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Consider:

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I've been studying the vowel chart recently and I don't understand why ʌ is an open-mid back unrounded vowel. Shouldn’t it be a short low central unrounded vowel like in the chart picture I added? Btw, the chart is from my textbook.

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  • Every book uses its own symbol system. It's common, for instance, to use schwa as the symbol for the English central vowel phoneme, which varies from high to low central, and can be back as well, depending on context. Every non-rhotic vowel that's not front or back in English is represented by a single phoneme. Some books use caret as the symbol for that phoneme when stressed, but a stress mark over schwa does the same job.
    – jlawler
    Apr 4 at 16:00

2 Answers 2

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The short answer is that that is how the symbol is defined. The intermediate answer is that the picture you provide is wrong as a subset of the IPA chart (the vowel letters are not in their standard positions, which you can get by looking at an official IPA chart – but the image also indirectly disclaims being an IPA chart). The somewhat longer answer is that IPA symbols are used not just in idealized IPA standard-pronunciation exercises, they are also used for the pronunciation of actual languages – such as RP English. There is a vowel phoneme /ʌ/ in English which has a range of pronunciations across dialects. If you want to know the reference pronunciation of the IPA letter "ʌ", consult this collection of pronunciations. Your judgment of ideal vowel-position is closest to Ladefoged's pronunciation, and furthest from Esling's. The author of the book has made a judgment as to where, auditorially, the vowel sits in chart in RP, which correctly reflects details of that particular dialects pronunciation.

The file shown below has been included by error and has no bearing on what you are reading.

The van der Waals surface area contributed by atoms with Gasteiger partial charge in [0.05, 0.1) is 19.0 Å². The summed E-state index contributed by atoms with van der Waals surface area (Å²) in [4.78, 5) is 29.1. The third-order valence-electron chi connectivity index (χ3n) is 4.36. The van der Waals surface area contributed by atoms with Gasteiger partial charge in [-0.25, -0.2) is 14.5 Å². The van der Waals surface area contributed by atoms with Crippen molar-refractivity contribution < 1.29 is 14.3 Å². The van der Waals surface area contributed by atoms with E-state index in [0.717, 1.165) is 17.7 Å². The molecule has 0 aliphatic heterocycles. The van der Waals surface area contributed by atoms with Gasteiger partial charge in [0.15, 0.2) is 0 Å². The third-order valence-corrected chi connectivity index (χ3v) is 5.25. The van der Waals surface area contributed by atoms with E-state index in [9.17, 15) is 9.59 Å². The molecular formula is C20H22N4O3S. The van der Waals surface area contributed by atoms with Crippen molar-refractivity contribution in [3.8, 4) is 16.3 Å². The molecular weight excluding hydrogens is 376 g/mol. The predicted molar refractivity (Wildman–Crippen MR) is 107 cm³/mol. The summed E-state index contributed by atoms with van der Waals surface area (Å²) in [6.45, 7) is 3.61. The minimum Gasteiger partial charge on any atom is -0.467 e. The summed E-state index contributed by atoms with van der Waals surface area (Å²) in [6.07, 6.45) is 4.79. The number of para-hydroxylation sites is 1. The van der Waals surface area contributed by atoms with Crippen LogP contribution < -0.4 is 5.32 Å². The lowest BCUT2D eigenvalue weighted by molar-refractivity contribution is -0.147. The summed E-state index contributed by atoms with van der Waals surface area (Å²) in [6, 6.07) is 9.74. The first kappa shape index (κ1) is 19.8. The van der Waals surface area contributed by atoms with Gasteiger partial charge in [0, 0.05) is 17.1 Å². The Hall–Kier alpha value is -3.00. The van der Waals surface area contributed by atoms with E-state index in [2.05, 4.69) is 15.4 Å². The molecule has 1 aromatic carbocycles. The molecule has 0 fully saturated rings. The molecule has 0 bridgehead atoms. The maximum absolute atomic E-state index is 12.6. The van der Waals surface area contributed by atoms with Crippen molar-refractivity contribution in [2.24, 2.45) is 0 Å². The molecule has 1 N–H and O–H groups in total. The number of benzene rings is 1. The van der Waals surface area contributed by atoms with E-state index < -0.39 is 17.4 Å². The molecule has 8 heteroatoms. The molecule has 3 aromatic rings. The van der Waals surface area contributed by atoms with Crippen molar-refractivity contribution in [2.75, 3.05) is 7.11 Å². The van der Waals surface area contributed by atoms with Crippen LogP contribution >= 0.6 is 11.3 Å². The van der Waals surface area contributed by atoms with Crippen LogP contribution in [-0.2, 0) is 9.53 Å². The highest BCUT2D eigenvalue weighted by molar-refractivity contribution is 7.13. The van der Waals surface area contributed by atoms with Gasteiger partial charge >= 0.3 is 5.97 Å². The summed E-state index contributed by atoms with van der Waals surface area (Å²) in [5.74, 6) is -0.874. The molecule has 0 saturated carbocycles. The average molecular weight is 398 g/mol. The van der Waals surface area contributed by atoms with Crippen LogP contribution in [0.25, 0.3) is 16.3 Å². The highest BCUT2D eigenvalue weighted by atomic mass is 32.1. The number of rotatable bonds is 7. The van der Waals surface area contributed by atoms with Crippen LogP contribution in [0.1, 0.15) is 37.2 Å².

There are no low vowels in IPA, just open vowels. There is no open central vowel: the closest you can get is the near-open central vowel [ɐ]. You are mixing phonetic systems – as does the book's author (high, mid, low are not IPA concepts).

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What you are looking at are the conventionalised symbols for the phonemic transcription of Southern Standard British English (also known as RP). The phonemic transcription systems for individual languages cannot use the symbols from the International Phonetic Alphabet (IPA) faithfully, especially the vowels. The symbols from the IPA represent idealised points within the vowel space, known as cardinal vowels. Real languages do not have vowel inventories where each vowel corresponds neatly to one of these points. Consequently, phoneticians and the language teaching community have to make principled choices about what symbols to use for language-specific phonemic transcriptions. These may take into account all kinds of things including the orthography of the language concerned and so forth.

The author of the book has positioned the symbols representing the SSBE monophthongs on a vowel quadrilateral to try to show what a typical realisation of these vowels would be.

The [ʌ] symbol within the IPA system proper represents cardinal vowel 14, which is by definition an open-mid back unrounded vowel.

Executive Summary

  • The phoneme known as the STRUT vowel in SSBE is conventionally transcribed using the /ʌ/ symbol, but as shown on the vowel quadrilateral, is usually realised as a half open central vowel. [It does not have the same quality as [ʌ] does within the IPA system.]